A: I think that anytime that you really know the customer or deeply understand how they’re going to use their product, you can design it better. So I think that being into cycling personally in my free time and then also working with different brands on designing stuff for cyclists,  it helps me to get into the mindset. If you know, for example, with Two Wheel Gear: I don’t commute on my bike very often because our office is a home office, but I know what it feels like to ride your bike to an office or to a meeting. Being able to empathize and really take that experience and think, if I were riding my bike to an office, what would be things that would be difficult and how would I solve those problems? That’s all valuable, being able to understand the experience that you’re designing for.

Q: You’ve worked as a freelancer as well as in leadership. What did you like about those different roles? 

A: There are definitely pros and cons to both being in a corporate setting and being a design leader. It [being a design leader] has some real benefits as far as having a bit more of a defined role, a defined mission. Working in a big corporation, you have a budget and you have very clear structure. Managing people is another challenge for sure. I think designers who get into design leadership don’t think about that. Doing performance reviews and dealing with personnel issues, maybe somebody’s got a problem with somebody else they’re working with. That side of it is a whole other set of skills—that are outside of the design role—that you have to have when you’re managing a team.

Freelancing, on the flip side, has great flexibility and in some ways less flexibility. Being able to take off in the middle of the day to pick up a kid or go on a bike ride: I can schedule that in. But at the same time, my clients have meetings and deadlines that I always have to meet, so balancing that can be tricky. Being a freelancer is one of those things where, even when you’re busy, you have to be thinking about what your next contract is going to look like and who you can talk to. You don’t have the stability that you have in a corporate setting where you’re just focused on getting stuff done, getting the products out, and managing your team.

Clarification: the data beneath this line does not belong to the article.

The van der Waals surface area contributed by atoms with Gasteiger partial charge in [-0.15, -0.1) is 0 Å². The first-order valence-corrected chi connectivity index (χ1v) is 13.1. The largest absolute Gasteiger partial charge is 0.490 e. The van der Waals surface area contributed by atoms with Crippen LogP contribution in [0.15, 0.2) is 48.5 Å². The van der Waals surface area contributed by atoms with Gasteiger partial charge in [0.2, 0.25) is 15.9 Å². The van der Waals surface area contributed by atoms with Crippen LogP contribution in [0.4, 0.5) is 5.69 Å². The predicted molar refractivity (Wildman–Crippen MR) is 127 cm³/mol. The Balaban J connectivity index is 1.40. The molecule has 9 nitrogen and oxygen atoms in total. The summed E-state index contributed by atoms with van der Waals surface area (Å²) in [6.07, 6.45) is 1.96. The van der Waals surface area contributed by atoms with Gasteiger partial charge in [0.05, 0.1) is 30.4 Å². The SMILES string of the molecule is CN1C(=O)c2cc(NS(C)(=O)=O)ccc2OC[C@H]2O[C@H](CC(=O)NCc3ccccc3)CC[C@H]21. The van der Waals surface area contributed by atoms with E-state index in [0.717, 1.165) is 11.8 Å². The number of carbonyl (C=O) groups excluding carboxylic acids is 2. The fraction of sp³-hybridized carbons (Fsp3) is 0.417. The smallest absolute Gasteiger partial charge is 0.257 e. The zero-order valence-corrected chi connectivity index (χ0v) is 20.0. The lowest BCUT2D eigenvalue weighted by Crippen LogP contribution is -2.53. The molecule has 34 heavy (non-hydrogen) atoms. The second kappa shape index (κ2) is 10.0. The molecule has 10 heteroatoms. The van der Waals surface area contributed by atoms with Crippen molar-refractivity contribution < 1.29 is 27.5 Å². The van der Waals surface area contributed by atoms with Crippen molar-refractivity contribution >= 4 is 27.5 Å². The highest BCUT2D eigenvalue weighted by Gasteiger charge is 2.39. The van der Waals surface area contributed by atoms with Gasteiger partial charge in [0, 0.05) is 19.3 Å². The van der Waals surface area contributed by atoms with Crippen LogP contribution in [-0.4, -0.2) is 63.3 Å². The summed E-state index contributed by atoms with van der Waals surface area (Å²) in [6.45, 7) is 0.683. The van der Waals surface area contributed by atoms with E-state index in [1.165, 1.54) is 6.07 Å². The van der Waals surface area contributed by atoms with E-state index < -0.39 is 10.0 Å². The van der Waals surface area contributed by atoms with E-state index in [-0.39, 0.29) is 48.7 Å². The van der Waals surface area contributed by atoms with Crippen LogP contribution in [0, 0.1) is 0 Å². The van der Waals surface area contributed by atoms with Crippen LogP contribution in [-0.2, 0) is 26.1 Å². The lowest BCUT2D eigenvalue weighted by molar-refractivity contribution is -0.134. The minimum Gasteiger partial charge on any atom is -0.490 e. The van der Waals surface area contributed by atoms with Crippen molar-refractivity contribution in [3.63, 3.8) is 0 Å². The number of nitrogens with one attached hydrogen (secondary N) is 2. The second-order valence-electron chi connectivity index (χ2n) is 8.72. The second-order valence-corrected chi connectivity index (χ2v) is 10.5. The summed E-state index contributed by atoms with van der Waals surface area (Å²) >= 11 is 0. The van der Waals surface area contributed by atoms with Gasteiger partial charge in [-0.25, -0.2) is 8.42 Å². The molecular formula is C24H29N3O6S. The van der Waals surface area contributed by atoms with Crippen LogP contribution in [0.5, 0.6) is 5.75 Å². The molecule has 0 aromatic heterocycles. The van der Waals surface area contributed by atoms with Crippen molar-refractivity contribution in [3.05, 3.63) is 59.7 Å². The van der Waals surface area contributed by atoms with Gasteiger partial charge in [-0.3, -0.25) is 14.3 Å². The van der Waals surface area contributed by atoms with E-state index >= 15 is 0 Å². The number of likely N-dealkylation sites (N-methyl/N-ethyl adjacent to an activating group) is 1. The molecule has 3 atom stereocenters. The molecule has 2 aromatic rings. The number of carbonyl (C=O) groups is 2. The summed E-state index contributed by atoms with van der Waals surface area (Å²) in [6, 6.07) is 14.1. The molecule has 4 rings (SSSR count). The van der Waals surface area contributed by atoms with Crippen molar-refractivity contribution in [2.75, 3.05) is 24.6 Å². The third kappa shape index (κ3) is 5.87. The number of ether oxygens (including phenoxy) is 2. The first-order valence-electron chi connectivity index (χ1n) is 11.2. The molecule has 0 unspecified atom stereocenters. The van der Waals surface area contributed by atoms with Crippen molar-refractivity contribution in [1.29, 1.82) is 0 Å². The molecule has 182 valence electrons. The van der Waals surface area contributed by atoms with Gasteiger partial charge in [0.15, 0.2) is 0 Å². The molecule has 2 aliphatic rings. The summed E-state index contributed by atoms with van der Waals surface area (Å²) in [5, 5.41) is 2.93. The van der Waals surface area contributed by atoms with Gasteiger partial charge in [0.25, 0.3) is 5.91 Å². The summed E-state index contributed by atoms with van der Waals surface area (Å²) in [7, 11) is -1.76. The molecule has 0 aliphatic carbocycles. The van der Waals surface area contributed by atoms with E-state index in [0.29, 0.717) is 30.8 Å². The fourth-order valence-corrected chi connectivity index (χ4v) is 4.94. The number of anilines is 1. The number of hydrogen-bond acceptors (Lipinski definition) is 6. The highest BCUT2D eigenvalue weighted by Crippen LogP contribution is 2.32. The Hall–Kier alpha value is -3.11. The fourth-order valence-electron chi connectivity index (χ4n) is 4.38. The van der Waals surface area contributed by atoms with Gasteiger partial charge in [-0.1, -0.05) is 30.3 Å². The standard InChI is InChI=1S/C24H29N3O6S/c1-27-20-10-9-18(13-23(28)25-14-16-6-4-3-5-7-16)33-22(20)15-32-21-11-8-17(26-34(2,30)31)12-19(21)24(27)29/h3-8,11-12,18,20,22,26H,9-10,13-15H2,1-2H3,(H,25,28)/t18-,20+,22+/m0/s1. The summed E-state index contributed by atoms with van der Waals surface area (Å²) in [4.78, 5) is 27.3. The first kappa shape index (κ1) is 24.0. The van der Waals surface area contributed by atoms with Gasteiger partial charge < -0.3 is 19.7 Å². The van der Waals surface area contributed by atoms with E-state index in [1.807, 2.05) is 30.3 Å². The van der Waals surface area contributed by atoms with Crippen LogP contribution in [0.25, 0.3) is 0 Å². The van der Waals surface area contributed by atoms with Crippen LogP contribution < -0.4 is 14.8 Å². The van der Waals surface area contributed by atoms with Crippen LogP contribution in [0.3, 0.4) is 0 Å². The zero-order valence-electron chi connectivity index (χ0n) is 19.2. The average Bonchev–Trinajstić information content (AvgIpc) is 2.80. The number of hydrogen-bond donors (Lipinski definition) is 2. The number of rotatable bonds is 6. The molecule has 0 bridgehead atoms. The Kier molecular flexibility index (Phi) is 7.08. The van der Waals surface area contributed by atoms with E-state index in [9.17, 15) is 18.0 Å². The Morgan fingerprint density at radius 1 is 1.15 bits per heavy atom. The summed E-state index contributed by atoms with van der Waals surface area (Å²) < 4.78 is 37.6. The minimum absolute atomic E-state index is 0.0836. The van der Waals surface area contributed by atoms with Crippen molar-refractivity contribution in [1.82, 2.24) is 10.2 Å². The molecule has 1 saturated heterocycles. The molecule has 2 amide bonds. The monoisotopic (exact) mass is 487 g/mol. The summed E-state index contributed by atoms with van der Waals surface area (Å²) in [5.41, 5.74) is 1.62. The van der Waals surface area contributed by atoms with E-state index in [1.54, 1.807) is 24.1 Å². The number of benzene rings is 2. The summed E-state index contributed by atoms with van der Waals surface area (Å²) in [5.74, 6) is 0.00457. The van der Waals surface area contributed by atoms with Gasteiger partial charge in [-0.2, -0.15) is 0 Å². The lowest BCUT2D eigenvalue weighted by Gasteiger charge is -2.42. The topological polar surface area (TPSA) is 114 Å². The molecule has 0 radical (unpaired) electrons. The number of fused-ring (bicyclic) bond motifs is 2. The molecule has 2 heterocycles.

Q: Are there manufacturing techniques you are especially excited about right now?

A: I think that one of the things that’s not fully exploited yet—but I think we’ll be in the next five years—is computerized stitching and robotic operations. With the push to manufacture domestically or closer to home, labor costs are going to be such an issue that investing in a machine that can do a lot of sewing or a lot of the operations will help companies to be able to afford manufacturing stuff closer to home. I’ve seen factories in Asia where they didn’t want to invest in a CNC machine. They do and then, within a couple of years, they have banks of CNC machines because they save so much time and are just so much more accurate. So it’s good and bad.

Robots are going to replace people at some point but at the same time, companies are always pushing to have great quality and lower costs. I think that it’s the world we’re living in with 3D printing, with circular knitting, with all these different types of production that you can do that are more computerized and less hands-on. It’s going to open up new possibilities and I think it’s a give and take like anything else. It’ll be great to be able to manufacture things in North America more than we do now, but there won’t be as many people doing it. 

Q: How do you work with sustainable materials when designing for outdoor and sport?